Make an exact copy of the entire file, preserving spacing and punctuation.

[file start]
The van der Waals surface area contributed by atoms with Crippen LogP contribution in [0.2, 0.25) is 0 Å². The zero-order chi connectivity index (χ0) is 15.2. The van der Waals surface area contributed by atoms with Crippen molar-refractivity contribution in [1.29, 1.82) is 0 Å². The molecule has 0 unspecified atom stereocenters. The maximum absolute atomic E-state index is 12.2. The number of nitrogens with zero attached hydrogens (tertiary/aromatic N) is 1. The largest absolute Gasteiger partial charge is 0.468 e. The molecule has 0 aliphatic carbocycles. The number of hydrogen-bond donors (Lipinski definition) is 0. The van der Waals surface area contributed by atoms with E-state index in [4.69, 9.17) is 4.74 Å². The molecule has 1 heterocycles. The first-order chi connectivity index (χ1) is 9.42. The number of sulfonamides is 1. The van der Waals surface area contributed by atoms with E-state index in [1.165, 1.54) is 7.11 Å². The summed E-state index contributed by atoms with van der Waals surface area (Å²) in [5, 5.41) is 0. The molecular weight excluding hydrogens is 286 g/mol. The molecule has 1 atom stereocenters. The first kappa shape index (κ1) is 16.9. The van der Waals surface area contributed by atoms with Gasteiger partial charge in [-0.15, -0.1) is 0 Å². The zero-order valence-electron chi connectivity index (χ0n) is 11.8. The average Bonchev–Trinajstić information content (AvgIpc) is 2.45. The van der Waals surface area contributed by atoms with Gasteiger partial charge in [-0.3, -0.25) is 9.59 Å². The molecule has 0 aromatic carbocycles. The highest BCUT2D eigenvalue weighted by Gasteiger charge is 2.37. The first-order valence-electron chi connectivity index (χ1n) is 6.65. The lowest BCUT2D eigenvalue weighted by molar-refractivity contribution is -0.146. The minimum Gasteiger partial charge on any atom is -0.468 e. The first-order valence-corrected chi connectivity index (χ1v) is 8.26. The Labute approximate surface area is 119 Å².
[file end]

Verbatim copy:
The van der Waals surface area contributed by atoms with Crippen LogP contribution in [0.2, 0.25) is 0 Å². The zero-order chi connectivity index (χ0) is 15.2. The van der Waals surface area contributed by atoms with Crippen molar-refractivity contribution in [1.29, 1.82) is 0 Å². The molecule has 0 unspecified atom stereocenters. The maximum absolute atomic E-state index is 12.2. The number of nitrogens with zero attached hydrogens (tertiary/aromatic N) is 1. The largest absolute Gasteiger partial charge is 0.468 e. The molecule has 0 aliphatic carbocycles. The number of hydrogen-bond donors (Lipinski definition) is 0. The van der Waals surface area contributed by atoms with E-state index in [4.69, 9.17) is 4.74 Å². The molecule has 1 heterocycles. The first-order chi connectivity index (χ1) is 9.42. The number of sulfonamides is 1. The van der Waals surface area contributed by atoms with E-state index in [1.165, 1.54) is 7.11 Å². The summed E-state index contributed by atoms with van der Waals surface area (Å²) in [5, 5.41) is 0. The molecular weight excluding hydrogens is 286 g/mol. The molecule has 1 atom stereocenters. The first kappa shape index (κ1) is 16.9. The van der Waals surface area contributed by atoms with Gasteiger partial charge in [-0.15, -0.1) is 0 Å². The zero-order valence-electron chi connectivity index (χ0n) is 11.8. The average Bonchev–Trinajstić information content (AvgIpc) is 2.45. The van der Waals surface area contributed by atoms with Gasteiger partial charge in [-0.3, -0.25) is 9.59 Å². The molecule has 0 aromatic carbocycles. The highest BCUT2D eigenvalue weighted by Gasteiger charge is 2.37. The first-order valence-electron chi connectivity index (χ1n) is 6.65. The lowest BCUT2D eigenvalue weighted by molar-refractivity contribution is -0.146. The minimum Gasteiger partial charge on any atom is -0.468 e. The first-order valence-corrected chi connectivity index (χ1v) is 8.26. The Labute approximate surface area is 119 Å².